Sugar maple is one of 148 maple species that are found in the Northern Hemisphere, which includes about 90 native and introduced species in the United States. The range of sugar maple in North America extends from Nova Scotia and Quebec at its northern edge, west to Ontario, southeastern Manitoba, and western Minnesota, south to southern Missouri, and east to Tennessee and northern Georgia. Sugar maple is most common in New England and the Great Lakes states as well as Ohio, Pennsylvania, and New York.  

Elevation limits vary throughout sugar maple’s extensive range. In northern New York and New England sugar maple occurs at elevations up to 2,500 feet. In the Great Lakes states, 1,600 feet is usually the upper limit. However, in the southern portions of its range, where the climate is typically warmer, sugar maple has a lower elevation limit of 3,000 feet and an upper limit of 5,500.


Average temperatures within the geographic range of sugar maple have average January temperatures from 0 to 50° F and average July temperatures from 60 to 80° F. Maximum temperatures in the summer months range from 90 to 100° F, while winter minima vary from -40 to +20° F. Annual precipitation throughout the geographical range averages 20 to 50 inches of rain, plus from 1 to 150 inches of snow. In unusually wet years in the southern reaches of this broad range total annual rain in excess of 80 inches has been recorded.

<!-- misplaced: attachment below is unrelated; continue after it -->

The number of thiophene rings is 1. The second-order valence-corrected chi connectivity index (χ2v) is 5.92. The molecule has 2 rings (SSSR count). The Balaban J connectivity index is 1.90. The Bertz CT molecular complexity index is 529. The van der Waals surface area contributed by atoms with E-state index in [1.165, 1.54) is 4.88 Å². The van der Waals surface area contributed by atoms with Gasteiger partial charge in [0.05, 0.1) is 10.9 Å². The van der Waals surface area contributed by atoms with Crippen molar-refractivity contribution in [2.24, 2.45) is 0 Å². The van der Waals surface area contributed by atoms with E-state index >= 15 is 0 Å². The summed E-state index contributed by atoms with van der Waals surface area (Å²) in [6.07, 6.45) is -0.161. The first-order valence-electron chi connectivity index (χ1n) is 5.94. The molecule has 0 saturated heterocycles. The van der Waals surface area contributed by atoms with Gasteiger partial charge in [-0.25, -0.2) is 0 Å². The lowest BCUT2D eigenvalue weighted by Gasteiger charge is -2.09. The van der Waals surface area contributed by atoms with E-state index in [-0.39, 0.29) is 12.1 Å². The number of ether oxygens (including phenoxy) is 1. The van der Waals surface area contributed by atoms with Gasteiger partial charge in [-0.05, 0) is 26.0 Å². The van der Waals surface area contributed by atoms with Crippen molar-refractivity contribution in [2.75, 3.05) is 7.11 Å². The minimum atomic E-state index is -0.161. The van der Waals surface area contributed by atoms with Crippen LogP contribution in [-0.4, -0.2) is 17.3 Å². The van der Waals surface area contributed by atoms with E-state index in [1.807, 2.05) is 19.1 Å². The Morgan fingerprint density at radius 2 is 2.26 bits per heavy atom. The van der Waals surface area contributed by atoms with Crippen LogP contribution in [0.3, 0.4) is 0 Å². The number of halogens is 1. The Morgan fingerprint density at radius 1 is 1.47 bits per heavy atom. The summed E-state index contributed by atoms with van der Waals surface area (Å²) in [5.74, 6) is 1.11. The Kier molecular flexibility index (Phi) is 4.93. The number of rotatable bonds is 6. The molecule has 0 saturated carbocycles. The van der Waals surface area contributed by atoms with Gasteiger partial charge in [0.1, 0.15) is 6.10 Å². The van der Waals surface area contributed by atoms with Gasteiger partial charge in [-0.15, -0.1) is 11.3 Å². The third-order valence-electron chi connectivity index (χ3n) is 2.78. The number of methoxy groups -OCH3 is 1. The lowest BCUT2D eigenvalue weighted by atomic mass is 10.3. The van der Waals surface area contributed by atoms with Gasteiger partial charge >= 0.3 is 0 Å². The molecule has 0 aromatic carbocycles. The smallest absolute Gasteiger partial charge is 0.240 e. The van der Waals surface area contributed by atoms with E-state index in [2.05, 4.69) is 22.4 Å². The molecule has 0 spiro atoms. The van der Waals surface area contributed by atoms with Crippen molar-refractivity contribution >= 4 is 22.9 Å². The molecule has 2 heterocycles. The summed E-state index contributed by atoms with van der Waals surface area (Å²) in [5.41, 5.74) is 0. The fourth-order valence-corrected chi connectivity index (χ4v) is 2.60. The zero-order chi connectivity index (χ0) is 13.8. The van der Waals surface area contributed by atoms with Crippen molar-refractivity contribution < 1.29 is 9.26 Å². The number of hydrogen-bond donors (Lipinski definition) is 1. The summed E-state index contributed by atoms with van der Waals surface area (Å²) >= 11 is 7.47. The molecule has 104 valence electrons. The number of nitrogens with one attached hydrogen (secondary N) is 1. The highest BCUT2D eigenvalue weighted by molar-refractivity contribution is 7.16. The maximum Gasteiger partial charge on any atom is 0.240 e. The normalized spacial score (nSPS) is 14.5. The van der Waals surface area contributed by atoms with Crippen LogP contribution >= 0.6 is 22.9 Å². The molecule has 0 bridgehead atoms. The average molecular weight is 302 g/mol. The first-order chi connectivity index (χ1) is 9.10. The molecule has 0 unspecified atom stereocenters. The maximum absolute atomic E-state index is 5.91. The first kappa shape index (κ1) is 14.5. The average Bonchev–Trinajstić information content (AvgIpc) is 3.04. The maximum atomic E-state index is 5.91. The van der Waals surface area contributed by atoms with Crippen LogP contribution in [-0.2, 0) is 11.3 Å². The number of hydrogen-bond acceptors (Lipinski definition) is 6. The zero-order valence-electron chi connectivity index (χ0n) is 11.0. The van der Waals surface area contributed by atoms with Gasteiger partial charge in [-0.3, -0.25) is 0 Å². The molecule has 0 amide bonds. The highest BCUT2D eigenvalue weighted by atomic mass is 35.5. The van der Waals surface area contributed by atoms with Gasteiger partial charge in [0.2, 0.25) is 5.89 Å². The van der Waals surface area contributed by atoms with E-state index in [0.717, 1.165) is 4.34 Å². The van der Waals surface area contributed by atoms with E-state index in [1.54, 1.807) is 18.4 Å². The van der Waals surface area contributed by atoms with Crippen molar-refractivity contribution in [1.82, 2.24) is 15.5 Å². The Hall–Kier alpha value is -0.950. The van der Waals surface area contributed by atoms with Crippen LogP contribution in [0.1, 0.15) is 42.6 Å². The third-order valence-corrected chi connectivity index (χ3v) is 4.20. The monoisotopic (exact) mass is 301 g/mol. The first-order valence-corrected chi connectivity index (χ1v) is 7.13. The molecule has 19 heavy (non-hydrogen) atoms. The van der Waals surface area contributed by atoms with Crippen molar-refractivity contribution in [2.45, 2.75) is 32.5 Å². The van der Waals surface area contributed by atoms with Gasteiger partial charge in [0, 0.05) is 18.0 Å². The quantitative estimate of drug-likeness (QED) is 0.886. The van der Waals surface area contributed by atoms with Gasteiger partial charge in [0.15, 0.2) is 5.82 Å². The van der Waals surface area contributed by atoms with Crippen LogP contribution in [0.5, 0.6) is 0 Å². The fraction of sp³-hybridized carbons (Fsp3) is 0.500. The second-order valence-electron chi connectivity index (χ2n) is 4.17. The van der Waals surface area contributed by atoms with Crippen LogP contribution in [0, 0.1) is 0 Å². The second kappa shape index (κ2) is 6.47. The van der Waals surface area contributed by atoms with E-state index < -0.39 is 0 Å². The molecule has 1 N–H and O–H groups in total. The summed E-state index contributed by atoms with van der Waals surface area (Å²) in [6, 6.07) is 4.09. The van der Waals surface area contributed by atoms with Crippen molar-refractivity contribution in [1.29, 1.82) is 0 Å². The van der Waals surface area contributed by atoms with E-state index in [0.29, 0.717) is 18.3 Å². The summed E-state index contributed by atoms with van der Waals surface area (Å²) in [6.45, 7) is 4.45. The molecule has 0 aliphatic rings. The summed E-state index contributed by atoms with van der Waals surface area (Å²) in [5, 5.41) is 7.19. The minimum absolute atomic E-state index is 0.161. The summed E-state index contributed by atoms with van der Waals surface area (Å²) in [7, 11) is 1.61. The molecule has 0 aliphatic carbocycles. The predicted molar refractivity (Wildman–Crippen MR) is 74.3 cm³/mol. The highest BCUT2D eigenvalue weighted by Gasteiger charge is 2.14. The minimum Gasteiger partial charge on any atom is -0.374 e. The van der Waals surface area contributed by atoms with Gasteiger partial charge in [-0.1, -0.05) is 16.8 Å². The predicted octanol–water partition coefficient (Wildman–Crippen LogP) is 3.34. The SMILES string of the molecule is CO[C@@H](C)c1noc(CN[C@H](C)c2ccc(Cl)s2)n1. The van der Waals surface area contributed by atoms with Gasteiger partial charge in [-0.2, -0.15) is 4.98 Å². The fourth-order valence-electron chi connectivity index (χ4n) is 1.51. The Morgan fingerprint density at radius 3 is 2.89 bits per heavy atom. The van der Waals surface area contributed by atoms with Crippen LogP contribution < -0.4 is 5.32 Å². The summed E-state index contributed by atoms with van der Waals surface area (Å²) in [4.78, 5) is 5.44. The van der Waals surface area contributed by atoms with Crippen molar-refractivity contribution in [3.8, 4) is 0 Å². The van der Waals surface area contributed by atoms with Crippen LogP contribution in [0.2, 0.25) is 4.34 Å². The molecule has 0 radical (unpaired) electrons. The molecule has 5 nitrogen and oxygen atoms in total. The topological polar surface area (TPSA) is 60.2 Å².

The first killing frost usually occurs between September 1 and November 10 and the last from March 20 to June 15, depending on latitude and elevation. Thus, average growing seasons are from 80 to 260 days.

Sugar Maple Tree Distribution

Importance to the ecosystem